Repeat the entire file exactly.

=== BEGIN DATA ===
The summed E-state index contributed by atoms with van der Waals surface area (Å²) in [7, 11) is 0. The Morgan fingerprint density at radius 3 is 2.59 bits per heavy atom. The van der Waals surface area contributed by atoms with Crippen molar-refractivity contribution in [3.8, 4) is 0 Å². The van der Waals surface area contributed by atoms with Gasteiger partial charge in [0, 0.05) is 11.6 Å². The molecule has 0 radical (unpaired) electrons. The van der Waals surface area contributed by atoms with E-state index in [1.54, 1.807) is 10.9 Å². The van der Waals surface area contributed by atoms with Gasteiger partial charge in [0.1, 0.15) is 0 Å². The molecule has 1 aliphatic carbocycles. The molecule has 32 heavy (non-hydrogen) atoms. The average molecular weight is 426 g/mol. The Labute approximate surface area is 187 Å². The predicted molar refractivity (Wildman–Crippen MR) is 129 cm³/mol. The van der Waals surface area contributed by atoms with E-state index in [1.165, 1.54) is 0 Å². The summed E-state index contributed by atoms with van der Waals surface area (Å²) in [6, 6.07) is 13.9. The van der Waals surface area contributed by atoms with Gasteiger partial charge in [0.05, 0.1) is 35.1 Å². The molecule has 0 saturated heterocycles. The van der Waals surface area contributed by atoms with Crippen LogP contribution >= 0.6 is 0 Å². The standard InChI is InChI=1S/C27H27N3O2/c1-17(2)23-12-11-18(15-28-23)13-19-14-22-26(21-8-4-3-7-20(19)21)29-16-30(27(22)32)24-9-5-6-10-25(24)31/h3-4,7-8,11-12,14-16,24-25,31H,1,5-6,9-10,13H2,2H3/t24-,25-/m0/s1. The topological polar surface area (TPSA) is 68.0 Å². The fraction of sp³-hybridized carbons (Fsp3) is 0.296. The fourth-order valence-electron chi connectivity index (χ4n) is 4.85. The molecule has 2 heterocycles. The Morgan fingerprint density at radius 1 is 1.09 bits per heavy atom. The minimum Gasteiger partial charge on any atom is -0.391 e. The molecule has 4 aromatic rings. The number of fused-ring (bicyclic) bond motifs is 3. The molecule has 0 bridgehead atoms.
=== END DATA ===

The summed E-state index contributed by atoms with van der Waals surface area (Å²) in [7, 11) is 0. The Morgan fingerprint density at radius 3 is 2.59 bits per heavy atom. The van der Waals surface area contributed by atoms with Crippen molar-refractivity contribution in [3.8, 4) is 0 Å². The van der Waals surface area contributed by atoms with Gasteiger partial charge in [0, 0.05) is 11.6 Å². The molecule has 0 radical (unpaired) electrons. The van der Waals surface area contributed by atoms with E-state index in [1.54, 1.807) is 10.9 Å². The van der Waals surface area contributed by atoms with Gasteiger partial charge in [0.1, 0.15) is 0 Å². The molecule has 1 aliphatic carbocycles. The molecule has 32 heavy (non-hydrogen) atoms. The average molecular weight is 426 g/mol. The Labute approximate surface area is 187 Å². The predicted molar refractivity (Wildman–Crippen MR) is 129 cm³/mol. The van der Waals surface area contributed by atoms with E-state index in [1.165, 1.54) is 0 Å². The summed E-state index contributed by atoms with van der Waals surface area (Å²) in [6, 6.07) is 13.9. The van der Waals surface area contributed by atoms with Gasteiger partial charge in [0.05, 0.1) is 35.1 Å². The molecule has 0 saturated heterocycles. The van der Waals surface area contributed by atoms with Crippen LogP contribution >= 0.6 is 0 Å². The standard InChI is InChI=1S/C27H27N3O2/c1-17(2)23-12-11-18(15-28-23)13-19-14-22-26(21-8-4-3-7-20(19)21)29-16-30(27(22)32)24-9-5-6-10-25(24)31/h3-4,7-8,11-12,14-16,24-25,31H,1,5-6,9-10,13H2,2H3/t24-,25-/m0/s1. The topological polar surface area (TPSA) is 68.0 Å². The fraction of sp³-hybridized carbons (Fsp3) is 0.296. The fourth-order valence-electron chi connectivity index (χ4n) is 4.85. The molecule has 2 heterocycles. The Morgan fingerprint density at radius 1 is 1.09 bits per heavy atom. The minimum Gasteiger partial charge on any atom is -0.391 e. The molecule has 4 aromatic rings. The number of fused-ring (bicyclic) bond motifs is 3. The molecule has 0 bridgehead atoms.